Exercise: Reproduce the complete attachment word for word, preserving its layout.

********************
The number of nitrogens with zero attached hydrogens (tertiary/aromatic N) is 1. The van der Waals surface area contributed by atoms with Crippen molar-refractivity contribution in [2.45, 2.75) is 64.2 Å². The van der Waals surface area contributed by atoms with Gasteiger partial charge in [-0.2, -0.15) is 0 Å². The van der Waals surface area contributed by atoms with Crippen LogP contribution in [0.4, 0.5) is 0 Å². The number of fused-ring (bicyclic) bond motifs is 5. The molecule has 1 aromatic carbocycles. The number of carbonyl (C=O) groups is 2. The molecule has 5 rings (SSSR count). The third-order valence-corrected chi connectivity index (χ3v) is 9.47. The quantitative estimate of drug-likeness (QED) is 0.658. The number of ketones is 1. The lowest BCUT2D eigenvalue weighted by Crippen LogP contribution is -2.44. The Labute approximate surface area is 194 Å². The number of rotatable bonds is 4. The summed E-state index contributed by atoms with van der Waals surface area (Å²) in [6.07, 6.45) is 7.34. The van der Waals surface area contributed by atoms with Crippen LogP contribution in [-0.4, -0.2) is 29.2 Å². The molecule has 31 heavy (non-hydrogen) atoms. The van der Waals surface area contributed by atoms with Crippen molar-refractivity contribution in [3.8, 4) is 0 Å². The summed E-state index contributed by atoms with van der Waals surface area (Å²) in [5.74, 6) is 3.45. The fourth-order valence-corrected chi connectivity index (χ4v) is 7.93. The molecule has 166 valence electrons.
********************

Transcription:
The number of nitrogens with zero attached hydrogens (tertiary/aromatic N) is 1. The van der Waals surface area contributed by atoms with Crippen molar-refractivity contribution in [2.45, 2.75) is 64.2 Å². The van der Waals surface area contributed by atoms with Gasteiger partial charge in [-0.2, -0.15) is 0 Å². The van der Waals surface area contributed by atoms with Crippen LogP contribution in [0.4, 0.5) is 0 Å². The number of fused-ring (bicyclic) bond motifs is 5. The molecule has 1 aromatic carbocycles. The number of carbonyl (C=O) groups is 2. The molecule has 5 rings (SSSR count). The third-order valence-corrected chi connectivity index (χ3v) is 9.47. The quantitative estimate of drug-likeness (QED) is 0.658. The number of ketones is 1. The lowest BCUT2D eigenvalue weighted by Crippen LogP contribution is -2.44. The Labute approximate surface area is 194 Å². The number of rotatable bonds is 4. The summed E-state index contributed by atoms with van der Waals surface area (Å²) in [6.07, 6.45) is 7.34. The van der Waals surface area contributed by atoms with Crippen LogP contribution in [-0.4, -0.2) is 29.2 Å². The molecule has 31 heavy (non-hydrogen) atoms. The van der Waals surface area contributed by atoms with Crippen molar-refractivity contribution in [3.8, 4) is 0 Å². The summed E-state index contributed by atoms with van der Waals surface area (Å²) in [5.74, 6) is 3.45. The fourth-order valence-corrected chi connectivity index (χ4v) is 7.93. The molecule has 166 valence electrons.